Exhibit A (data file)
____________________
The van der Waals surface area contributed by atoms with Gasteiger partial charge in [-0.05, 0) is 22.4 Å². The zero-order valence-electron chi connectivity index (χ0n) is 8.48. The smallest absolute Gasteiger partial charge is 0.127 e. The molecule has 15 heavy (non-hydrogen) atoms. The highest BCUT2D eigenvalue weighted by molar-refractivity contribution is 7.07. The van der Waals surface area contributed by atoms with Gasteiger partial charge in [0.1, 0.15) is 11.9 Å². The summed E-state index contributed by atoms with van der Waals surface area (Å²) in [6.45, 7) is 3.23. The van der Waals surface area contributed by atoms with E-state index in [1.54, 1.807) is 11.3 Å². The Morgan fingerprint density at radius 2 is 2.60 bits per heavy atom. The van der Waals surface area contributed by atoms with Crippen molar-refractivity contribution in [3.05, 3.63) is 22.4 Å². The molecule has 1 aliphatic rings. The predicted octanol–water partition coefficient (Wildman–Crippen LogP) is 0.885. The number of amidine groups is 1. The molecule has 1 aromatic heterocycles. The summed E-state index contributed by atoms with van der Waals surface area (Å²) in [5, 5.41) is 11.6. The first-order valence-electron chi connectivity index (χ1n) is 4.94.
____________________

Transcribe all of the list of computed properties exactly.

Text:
The van der Waals surface area contributed by atoms with Gasteiger partial charge in [-0.05, 0) is 22.4 Å². The zero-order valence-electron chi connectivity index (χ0n) is 8.48. The smallest absolute Gasteiger partial charge is 0.127 e. The molecule has 15 heavy (non-hydrogen) atoms. The highest BCUT2D eigenvalue weighted by molar-refractivity contribution is 7.07. The van der Waals surface area contributed by atoms with Gasteiger partial charge in [0.1, 0.15) is 11.9 Å². The summed E-state index contributed by atoms with van der Waals surface area (Å²) in [6.45, 7) is 3.23. The van der Waals surface area contributed by atoms with E-state index in [1.54, 1.807) is 11.3 Å². The Morgan fingerprint density at radius 2 is 2.60 bits per heavy atom. The van der Waals surface area contributed by atoms with Crippen molar-refractivity contribution in [3.05, 3.63) is 22.4 Å². The molecule has 1 aliphatic rings. The predicted octanol–water partition coefficient (Wildman–Crippen LogP) is 0.885. The number of amidine groups is 1. The molecule has 1 aromatic heterocycles. The summed E-state index contributed by atoms with van der Waals surface area (Å²) in [5, 5.41) is 11.6. The first-order valence-electron chi connectivity index (χ1n) is 4.94.